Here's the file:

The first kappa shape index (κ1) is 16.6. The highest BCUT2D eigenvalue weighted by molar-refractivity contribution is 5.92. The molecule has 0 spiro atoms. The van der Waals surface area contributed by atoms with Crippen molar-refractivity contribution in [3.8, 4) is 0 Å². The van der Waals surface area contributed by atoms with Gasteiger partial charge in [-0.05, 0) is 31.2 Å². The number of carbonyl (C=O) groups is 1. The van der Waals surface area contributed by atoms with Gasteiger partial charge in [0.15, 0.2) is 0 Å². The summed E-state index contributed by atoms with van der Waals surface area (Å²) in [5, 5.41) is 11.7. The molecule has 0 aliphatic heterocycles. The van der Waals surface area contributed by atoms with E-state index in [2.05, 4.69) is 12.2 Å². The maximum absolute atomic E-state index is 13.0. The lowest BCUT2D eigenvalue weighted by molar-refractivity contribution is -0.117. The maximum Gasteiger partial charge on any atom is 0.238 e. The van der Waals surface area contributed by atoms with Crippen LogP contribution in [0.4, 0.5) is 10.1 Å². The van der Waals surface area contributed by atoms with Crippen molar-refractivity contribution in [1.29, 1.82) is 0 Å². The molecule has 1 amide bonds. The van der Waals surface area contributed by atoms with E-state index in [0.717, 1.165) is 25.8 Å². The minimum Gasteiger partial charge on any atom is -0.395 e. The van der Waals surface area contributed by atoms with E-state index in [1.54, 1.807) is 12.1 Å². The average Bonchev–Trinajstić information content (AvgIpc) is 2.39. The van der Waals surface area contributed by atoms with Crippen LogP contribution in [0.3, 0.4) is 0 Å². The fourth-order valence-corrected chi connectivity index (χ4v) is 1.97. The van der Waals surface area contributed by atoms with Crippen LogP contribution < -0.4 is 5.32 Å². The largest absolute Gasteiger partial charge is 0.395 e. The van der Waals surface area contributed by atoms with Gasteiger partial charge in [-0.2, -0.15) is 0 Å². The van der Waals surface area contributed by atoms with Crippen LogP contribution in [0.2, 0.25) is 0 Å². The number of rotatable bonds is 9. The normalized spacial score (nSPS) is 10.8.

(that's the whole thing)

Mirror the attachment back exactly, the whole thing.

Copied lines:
The first kappa shape index (κ1) is 16.6. The highest BCUT2D eigenvalue weighted by molar-refractivity contribution is 5.92. The molecule has 0 spiro atoms. The van der Waals surface area contributed by atoms with Crippen molar-refractivity contribution in [3.8, 4) is 0 Å². The van der Waals surface area contributed by atoms with Gasteiger partial charge in [-0.05, 0) is 31.2 Å². The number of carbonyl (C=O) groups is 1. The van der Waals surface area contributed by atoms with Gasteiger partial charge in [0.15, 0.2) is 0 Å². The summed E-state index contributed by atoms with van der Waals surface area (Å²) in [5, 5.41) is 11.7. The molecule has 0 aliphatic heterocycles. The van der Waals surface area contributed by atoms with E-state index in [2.05, 4.69) is 12.2 Å². The maximum absolute atomic E-state index is 13.0. The lowest BCUT2D eigenvalue weighted by molar-refractivity contribution is -0.117. The maximum Gasteiger partial charge on any atom is 0.238 e. The van der Waals surface area contributed by atoms with Crippen LogP contribution in [0.4, 0.5) is 10.1 Å². The van der Waals surface area contributed by atoms with Crippen molar-refractivity contribution in [1.29, 1.82) is 0 Å². The molecule has 1 amide bonds. The van der Waals surface area contributed by atoms with E-state index in [0.717, 1.165) is 25.8 Å². The minimum Gasteiger partial charge on any atom is -0.395 e. The van der Waals surface area contributed by atoms with E-state index in [1.54, 1.807) is 12.1 Å². The average Bonchev–Trinajstić information content (AvgIpc) is 2.39. The van der Waals surface area contributed by atoms with Crippen LogP contribution in [0.3, 0.4) is 0 Å². The fourth-order valence-corrected chi connectivity index (χ4v) is 1.97. The van der Waals surface area contributed by atoms with Crippen LogP contribution < -0.4 is 5.32 Å². The largest absolute Gasteiger partial charge is 0.395 e. The van der Waals surface area contributed by atoms with Gasteiger partial charge in [-0.2, -0.15) is 0 Å². The van der Waals surface area contributed by atoms with Crippen LogP contribution in [0.2, 0.25) is 0 Å². The number of rotatable bonds is 9. The normalized spacial score (nSPS) is 10.8.